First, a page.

PubDate: 2014-11-16
  • Social Media and Body Image Concerns: Further Considerations and Broader
    • Abstract: In this paper we provide a commentary on Perloff’s theoretical perspectives and agenda for research that examines the effects of social media on young women’s body image concerns. Social media are the main form of mass media being used by the youth of today, and researchers in the U.S. and Australia have commenced studying how these may be affecting body image concerns. However, the processes underlying how social media may influence young people’s body image appear to be no different from underlying other forms of mass media. Research is needed to more fully evaluate youth’s experiences of online appearance culture and how this may foster both negative and positive peer interactions. We also need more studies which compare the influences on social media with other media forms as there is no clear evidence that social networking sites and other forms of social media are more detrimental to one’s body image than other forms of media. We also consider factors that may protect young people from internalizing appearance ideals that are promoted by the mass media. In addition, we consider broader conceptualizations of body image so that a wider range of human experiences can be studied.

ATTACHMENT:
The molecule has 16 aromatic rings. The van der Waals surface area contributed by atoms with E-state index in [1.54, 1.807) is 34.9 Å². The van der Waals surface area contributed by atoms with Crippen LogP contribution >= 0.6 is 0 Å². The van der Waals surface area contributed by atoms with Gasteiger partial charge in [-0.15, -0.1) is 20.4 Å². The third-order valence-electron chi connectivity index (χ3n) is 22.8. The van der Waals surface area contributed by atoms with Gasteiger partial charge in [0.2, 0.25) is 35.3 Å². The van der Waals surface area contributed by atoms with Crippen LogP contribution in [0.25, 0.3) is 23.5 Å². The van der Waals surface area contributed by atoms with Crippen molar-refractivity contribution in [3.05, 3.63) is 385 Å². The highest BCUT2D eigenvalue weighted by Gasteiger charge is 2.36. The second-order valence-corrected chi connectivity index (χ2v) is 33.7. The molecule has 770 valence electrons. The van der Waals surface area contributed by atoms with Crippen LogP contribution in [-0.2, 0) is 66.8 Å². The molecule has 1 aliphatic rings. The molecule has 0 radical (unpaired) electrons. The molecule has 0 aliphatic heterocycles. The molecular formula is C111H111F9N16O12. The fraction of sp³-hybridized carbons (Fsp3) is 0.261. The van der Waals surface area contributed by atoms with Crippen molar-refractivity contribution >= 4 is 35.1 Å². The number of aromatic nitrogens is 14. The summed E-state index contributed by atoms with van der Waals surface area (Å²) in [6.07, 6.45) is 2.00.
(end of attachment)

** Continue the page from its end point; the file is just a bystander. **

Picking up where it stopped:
PubDate: 2014-11-15
  • Acknowledgments
    • PubDate: 2014-11-15
  • Act 2: Extending Theory on Social Media and Body Image Concerns
    • Abstract: In an article in this issue of Sex Roles, I proposed a transactional model of social media effects on body image concerns that emphasizes the role played by individual vulnerability characteristics, gratifications sought from social media, and a host of mediating psychological processes. Commentators offered thoughtful responses to the model, pointing to strengths, but also targeting a number of areas for additional emphasis and ameliorative attention. This article, with a focus on the U.S. context, reviews each of the papers. It summarizes their main suggestions, and pulls together the host of forward-looking ideas, including the role played by cultural forces, the interplay between social and conventional mass media, and an emphasis on the salutary effects of social media on body image processes.
      PubDate: 2014-11-14
  • Lesbian and Heterosexual Adoptive Mothers’ Experiences of
           Relationship Dissolution